Excellent pair of G&L's! Congrats indeed. I also have a JB, and know what you mean about the stock pickups. I do think Fender's pre-2012 MIA Jazz pickups had more bottom and thickness than the G&L Vintage Alnicos, but I still thought the G&L pickups sounded great, with lots of clarity and balance. IMO, they also record extremely well. I suspect they capture a real 1960's tone more than many modern J-bass pickups, but who knows?

    I eventually swapped them out to go noiseless, and liked the DiMarzio Area J set that came next. They eliminated the hum, and sounded slightly more aggressive. Later, I couldn't resist the allure of Lace Sensor Man O' War, which provide reduced noise in a true single coil. They're pretty sweet, with so much thickness that they give the JB a mix presence almost like a great P-bass. I'd like a little more high end, but heck, I get lots of that from my G-K MB-500 anyway. They sound great with the band, and the louder the better.

    Just curious, on your LB-100 do you think the maple fretboard and quartersawn neck produce a brighter tone than the usual P-bass? I love the quartersawn necks on my JB and M-2500, which have rosewood fretboards, and I'm considering an LB-100 with a maple board and I'm debating whether I want to go quartersawn, or maybe keep things a little more "wooly."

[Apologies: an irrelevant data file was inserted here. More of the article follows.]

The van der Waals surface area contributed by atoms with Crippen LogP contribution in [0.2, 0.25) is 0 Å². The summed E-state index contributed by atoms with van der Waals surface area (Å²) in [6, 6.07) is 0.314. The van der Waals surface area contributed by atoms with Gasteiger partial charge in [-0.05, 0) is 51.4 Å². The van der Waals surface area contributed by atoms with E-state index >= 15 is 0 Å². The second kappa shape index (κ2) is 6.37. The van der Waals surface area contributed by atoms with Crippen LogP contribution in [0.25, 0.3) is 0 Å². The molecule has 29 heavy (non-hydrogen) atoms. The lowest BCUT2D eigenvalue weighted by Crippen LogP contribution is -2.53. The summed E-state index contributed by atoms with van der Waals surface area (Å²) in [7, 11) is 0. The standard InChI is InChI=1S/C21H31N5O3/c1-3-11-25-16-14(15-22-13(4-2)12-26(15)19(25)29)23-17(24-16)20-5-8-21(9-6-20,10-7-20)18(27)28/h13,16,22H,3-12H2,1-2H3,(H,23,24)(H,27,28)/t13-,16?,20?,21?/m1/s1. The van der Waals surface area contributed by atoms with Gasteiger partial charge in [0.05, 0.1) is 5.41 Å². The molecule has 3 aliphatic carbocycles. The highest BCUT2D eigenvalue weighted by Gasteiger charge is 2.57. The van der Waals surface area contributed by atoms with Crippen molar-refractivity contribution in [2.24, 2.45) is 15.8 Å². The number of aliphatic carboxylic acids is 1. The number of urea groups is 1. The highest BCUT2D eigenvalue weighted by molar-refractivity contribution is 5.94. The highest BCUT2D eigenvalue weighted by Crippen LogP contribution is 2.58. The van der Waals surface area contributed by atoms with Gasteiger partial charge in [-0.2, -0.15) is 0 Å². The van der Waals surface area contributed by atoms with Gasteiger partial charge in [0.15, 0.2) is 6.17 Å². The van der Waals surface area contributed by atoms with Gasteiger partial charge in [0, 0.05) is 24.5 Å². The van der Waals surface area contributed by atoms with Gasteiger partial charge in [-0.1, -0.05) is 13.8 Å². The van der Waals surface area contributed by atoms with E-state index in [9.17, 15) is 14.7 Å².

4. Max

    Max Supporting Member

    Feb 14, 2000
    Bakersfield, CA
    I wish my JB were quartersawn. Though I like the thinner #8 profile on my JB, the quartersawn #12 on the LB-100 feels so rock solid and is so solidly installed into the body, it's like a neck-through.

    I do think the maple quartersawn is brighter, but my theory also includes the metal flake, which is very heavy, and I feel less vibration into the body. If it's possible, with less vibration from the strings being absorbed, the output is stronger. I had another LB-100 with a regular paint job and same pups seemed not as hot as the metal flake.

    I know I can't compare the two, but I'm trying to get used to the not-as-hot JB output.
    Nedmundo likes this.
  5. BusyFingers


    Nov 26, 2016
    There is a polish that's perfect for nitro finishes called Virtuoso. It will help do away with tackiness and cloudiness in the finish, though it can come back depending on humidity and sweat interacting with the finish when playing.
    Max likes this.
  6. Nedmundo

    Nedmundo Supporting Member

    Jan 7, 2005
    Yes, the quartersawn necks have a distinctly solid feel, and I love it. IME, they resonate differently, which results in a different feel while playing that's difficult to describe. I noticed this difference with my 2010 JB, but wasn't sure what caused it, but my 2014 M-2500's neck resonates in exactly the same way so I figure it's the quartersawn neck. My SB-2's neck doesn't do this.

    BTW, interesting theory about the metal flake, which is awesome.
  7. JRA

    JRA my words = opinion Supporting Member

    hey, congratulations on your new instrument! looks nice! :thumbsup:
  8. Max

    Max Supporting Member

    Feb 14, 2000
    Bakersfield, CA
    Postscript. Raised the pickups. Loosened the tension on the truss rod a bit. Strings have lost a little of that new 'boing' sound. Great tone. Stickiness has gone away. Awesome bass